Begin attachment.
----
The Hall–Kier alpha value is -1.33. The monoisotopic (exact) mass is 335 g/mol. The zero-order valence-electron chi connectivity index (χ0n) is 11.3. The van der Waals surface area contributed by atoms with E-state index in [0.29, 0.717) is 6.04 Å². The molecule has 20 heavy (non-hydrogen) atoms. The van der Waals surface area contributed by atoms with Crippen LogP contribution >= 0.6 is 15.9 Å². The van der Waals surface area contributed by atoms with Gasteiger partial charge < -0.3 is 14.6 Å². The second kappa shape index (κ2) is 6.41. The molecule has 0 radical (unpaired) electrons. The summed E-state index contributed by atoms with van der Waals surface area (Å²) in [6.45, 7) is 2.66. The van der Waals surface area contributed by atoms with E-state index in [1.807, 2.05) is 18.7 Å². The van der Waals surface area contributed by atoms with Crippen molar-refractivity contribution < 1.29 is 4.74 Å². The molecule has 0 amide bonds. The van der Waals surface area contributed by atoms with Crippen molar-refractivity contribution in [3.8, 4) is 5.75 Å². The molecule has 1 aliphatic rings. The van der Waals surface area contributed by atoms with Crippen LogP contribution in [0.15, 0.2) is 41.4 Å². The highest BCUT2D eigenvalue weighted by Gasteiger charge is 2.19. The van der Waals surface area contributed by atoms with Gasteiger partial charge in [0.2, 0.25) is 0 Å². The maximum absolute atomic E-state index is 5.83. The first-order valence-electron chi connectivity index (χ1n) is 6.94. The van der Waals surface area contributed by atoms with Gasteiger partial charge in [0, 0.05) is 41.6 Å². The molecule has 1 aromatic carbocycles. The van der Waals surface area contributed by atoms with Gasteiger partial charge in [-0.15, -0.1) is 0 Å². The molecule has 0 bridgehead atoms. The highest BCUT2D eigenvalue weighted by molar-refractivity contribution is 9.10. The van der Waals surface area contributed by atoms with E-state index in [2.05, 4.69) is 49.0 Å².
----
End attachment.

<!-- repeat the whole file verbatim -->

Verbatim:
The Hall–Kier alpha value is -1.33. The monoisotopic (exact) mass is 335 g/mol. The zero-order valence-electron chi connectivity index (χ0n) is 11.3. The van der Waals surface area contributed by atoms with E-state index in [0.29, 0.717) is 6.04 Å². The molecule has 20 heavy (non-hydrogen) atoms. The van der Waals surface area contributed by atoms with Crippen LogP contribution >= 0.6 is 15.9 Å². The van der Waals surface area contributed by atoms with Gasteiger partial charge < -0.3 is 14.6 Å². The second kappa shape index (κ2) is 6.41. The molecule has 0 radical (unpaired) electrons. The summed E-state index contributed by atoms with van der Waals surface area (Å²) in [6.45, 7) is 2.66. The van der Waals surface area contributed by atoms with E-state index in [1.807, 2.05) is 18.7 Å². The van der Waals surface area contributed by atoms with Crippen molar-refractivity contribution < 1.29 is 4.74 Å². The molecule has 0 amide bonds. The van der Waals surface area contributed by atoms with Crippen molar-refractivity contribution in [3.8, 4) is 5.75 Å². The molecule has 1 aliphatic rings. The van der Waals surface area contributed by atoms with Crippen LogP contribution in [0.15, 0.2) is 41.4 Å². The highest BCUT2D eigenvalue weighted by Gasteiger charge is 2.19. The van der Waals surface area contributed by atoms with Gasteiger partial charge in [0.2, 0.25) is 0 Å². The maximum absolute atomic E-state index is 5.83. The first-order valence-electron chi connectivity index (χ1n) is 6.94. The van der Waals surface area contributed by atoms with Gasteiger partial charge in [0, 0.05) is 41.6 Å². The molecule has 1 aromatic carbocycles. The van der Waals surface area contributed by atoms with Gasteiger partial charge in [-0.15, -0.1) is 0 Å². The molecule has 0 bridgehead atoms. The highest BCUT2D eigenvalue weighted by molar-refractivity contribution is 9.10. The van der Waals surface area contributed by atoms with E-state index in [2.05, 4.69) is 49.0 Å².